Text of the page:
The Donahues - husband and wife Terry and Molly, and their three offspring Steve, Katy and Tim - are a song and dance act. Their survival as a performing act of five and as a family collective is presented. Under their family name, Terry and Molly were a successful vaudeville act in the early 1920s, they who subsequently under the names the Three Donahues, the Four Donahues and the Five Donahues, trotted out Steve, then Steve and Katy, then Steve, Katy and Tim on stage as early as they being toddlers. Molly was able to convince Terry to give the kids a stable education at a boarding school as the two of them continued their on the road career in Molly wanting the kids to have a normal life. They were pleasantly surprised that the kids grew up not only to have musical performing talent, but wanted to perform as a family unit as the Five Donahues. That harmony on and off stage was threatened first by Steve contemplating following another calling - the threat not only in his thought of ...Written by
Top-billed Ethel Merman was concerned that audiences might focus on Marilyn Monroe's stunning figure rather than Merman's vocals in the film's finale. She specifically requested that costume designer Travilla design a gown that would allow Ethel to compete with Marilyn. The result was a white satin dress with "wings" atop its bodice, that gave the illusion that Merman was at least as "busty" as Monroe. See more »
Donald O'Connor (Tim) wears a gold ring on his left ring finger (even though his character is not married) in almost all of his scenes. The ring is missing when he performs "A Man Chases a Girl (Until She Catches Him)", in the scene with Marilyn Monroe (Vicky) just before that, and in the film's climactic scenes. See more »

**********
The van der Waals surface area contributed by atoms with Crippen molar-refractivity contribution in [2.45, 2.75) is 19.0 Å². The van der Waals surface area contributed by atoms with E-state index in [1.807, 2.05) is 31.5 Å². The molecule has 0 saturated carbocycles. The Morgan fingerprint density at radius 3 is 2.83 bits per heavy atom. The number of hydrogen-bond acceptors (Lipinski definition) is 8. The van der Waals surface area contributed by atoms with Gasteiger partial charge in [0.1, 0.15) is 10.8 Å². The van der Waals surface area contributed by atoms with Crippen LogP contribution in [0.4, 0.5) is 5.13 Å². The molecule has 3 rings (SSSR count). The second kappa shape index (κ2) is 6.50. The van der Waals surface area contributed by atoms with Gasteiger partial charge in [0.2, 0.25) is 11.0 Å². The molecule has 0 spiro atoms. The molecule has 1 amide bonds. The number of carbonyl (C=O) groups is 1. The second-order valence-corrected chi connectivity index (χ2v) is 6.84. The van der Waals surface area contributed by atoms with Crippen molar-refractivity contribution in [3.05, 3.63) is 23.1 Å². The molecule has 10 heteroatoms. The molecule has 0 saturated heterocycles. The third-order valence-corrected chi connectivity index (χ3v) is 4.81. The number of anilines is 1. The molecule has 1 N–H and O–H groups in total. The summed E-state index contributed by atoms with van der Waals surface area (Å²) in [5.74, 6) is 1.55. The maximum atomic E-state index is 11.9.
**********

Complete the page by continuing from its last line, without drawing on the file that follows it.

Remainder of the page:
"Don't worry." Hmm. That's a laugh. You start worrying about your kids the day they're born and you never stop. Even after they bury you, I bet you never stop.
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20th Century Fox was no match for MGM when it came to musicals. Daryl F. Zanuk decided to gamble with this film where the talents of a Broadway star, Ethel Merman, would be showcased. Ms. Merman in spite of being the toast of Broadway, never made it big in Hollywood. After all, she was not a radiant beauty, but oh, could she belt a song that could be heard at the top of the balcony! Phoebe and Henry Ephron were brought on board to write the screen treatment and Walter Lang directed.
The musical was also blessed in that Irving Berlin's music is heard throughout in all its glory. Ms. Merman was the perfect actress to interpret the songs written by Mr. Berlin. They made a perfect duo, even though, for some viewers not used to Ethel Merman's singing style, it might prove an uneasy combination.
The story is simple enough. It follows the Donahues from the early days of vaudeville through some glittering years after. Molly and Terence Donahue had two sons, Tim and Steve, and a daughter, Katy. As the children grow up, the parents' popularity began to recede. The film deals with Tim, as a young man, as he falls for Vicky Parker, a beautiful singer who makes it big on her own. Vickie, who is more interested in her own career neglects Tim. As a result, Tim goes on his own to find himself, away from his family and Vickie.
The best thing in the film is Ethel Merman. She was a legendary figure and as Molly Donahue, she is at her best. Dan Dailey was the perfect partner for Ms. Merman. Donald O'Connor is also seen doing some fine dancing. Marilyn Monroe was a lovely woman to look at. As a singer, she had a small voice, but she used it well making the songs her own. Mitzi Gaynor plays Katy. Johnnie Ray, a popular singer of that period is terribly miscast. His Steve is the worst thing in the movie.
Although predictable, this film has some great things going for it. Some of the musical numbers are well staged and will not disappoint. On the whole as the camaraderie expressed by the title of the film is evident in the musical.
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